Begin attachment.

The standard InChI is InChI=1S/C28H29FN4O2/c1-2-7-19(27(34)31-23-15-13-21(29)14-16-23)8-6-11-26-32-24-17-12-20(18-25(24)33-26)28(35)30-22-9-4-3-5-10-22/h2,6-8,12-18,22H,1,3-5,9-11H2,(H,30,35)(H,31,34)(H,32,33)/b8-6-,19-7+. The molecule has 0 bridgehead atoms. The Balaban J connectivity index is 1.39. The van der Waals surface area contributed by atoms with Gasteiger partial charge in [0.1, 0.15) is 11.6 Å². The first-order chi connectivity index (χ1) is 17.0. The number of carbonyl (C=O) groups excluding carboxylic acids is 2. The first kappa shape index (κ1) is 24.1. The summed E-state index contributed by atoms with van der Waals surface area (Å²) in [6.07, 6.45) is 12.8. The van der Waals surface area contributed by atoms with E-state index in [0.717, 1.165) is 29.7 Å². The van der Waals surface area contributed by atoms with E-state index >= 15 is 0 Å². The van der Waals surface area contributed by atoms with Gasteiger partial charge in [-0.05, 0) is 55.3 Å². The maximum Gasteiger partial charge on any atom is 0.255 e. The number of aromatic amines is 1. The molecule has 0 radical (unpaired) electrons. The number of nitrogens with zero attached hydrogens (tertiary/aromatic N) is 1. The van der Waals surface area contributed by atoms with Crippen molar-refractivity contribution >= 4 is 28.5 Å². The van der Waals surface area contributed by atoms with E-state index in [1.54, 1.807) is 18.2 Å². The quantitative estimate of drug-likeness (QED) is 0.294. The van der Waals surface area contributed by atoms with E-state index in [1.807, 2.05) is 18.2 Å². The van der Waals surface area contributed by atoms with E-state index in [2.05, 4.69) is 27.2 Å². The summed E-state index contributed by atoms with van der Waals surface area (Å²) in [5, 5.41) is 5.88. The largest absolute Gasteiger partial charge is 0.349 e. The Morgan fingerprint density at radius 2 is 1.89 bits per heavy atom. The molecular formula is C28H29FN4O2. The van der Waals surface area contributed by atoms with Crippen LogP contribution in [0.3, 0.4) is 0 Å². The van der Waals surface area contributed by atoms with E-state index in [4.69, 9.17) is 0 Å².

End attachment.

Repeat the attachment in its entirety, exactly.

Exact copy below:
The standard InChI is InChI=1S/C28H29FN4O2/c1-2-7-19(27(34)31-23-15-13-21(29)14-16-23)8-6-11-26-32-24-17-12-20(18-25(24)33-26)28(35)30-22-9-4-3-5-10-22/h2,6-8,12-18,22H,1,3-5,9-11H2,(H,30,35)(H,31,34)(H,32,33)/b8-6-,19-7+. The molecule has 0 bridgehead atoms. The Balaban J connectivity index is 1.39. The van der Waals surface area contributed by atoms with Gasteiger partial charge in [0.1, 0.15) is 11.6 Å². The first-order chi connectivity index (χ1) is 17.0. The number of carbonyl (C=O) groups excluding carboxylic acids is 2. The first kappa shape index (κ1) is 24.1. The summed E-state index contributed by atoms with van der Waals surface area (Å²) in [6.07, 6.45) is 12.8. The van der Waals surface area contributed by atoms with E-state index in [0.717, 1.165) is 29.7 Å². The van der Waals surface area contributed by atoms with E-state index >= 15 is 0 Å². The van der Waals surface area contributed by atoms with Gasteiger partial charge in [-0.05, 0) is 55.3 Å². The maximum Gasteiger partial charge on any atom is 0.255 e. The number of aromatic amines is 1. The molecule has 0 radical (unpaired) electrons. The number of nitrogens with zero attached hydrogens (tertiary/aromatic N) is 1. The van der Waals surface area contributed by atoms with Crippen molar-refractivity contribution >= 4 is 28.5 Å². The van der Waals surface area contributed by atoms with E-state index in [1.54, 1.807) is 18.2 Å². The quantitative estimate of drug-likeness (QED) is 0.294. The van der Waals surface area contributed by atoms with E-state index in [1.807, 2.05) is 18.2 Å². The van der Waals surface area contributed by atoms with E-state index in [2.05, 4.69) is 27.2 Å². The summed E-state index contributed by atoms with van der Waals surface area (Å²) in [5, 5.41) is 5.88. The largest absolute Gasteiger partial charge is 0.349 e. The Morgan fingerprint density at radius 2 is 1.89 bits per heavy atom. The molecular formula is C28H29FN4O2. The van der Waals surface area contributed by atoms with Crippen LogP contribution in [0.3, 0.4) is 0 Å². The van der Waals surface area contributed by atoms with E-state index in [4.69, 9.17) is 0 Å².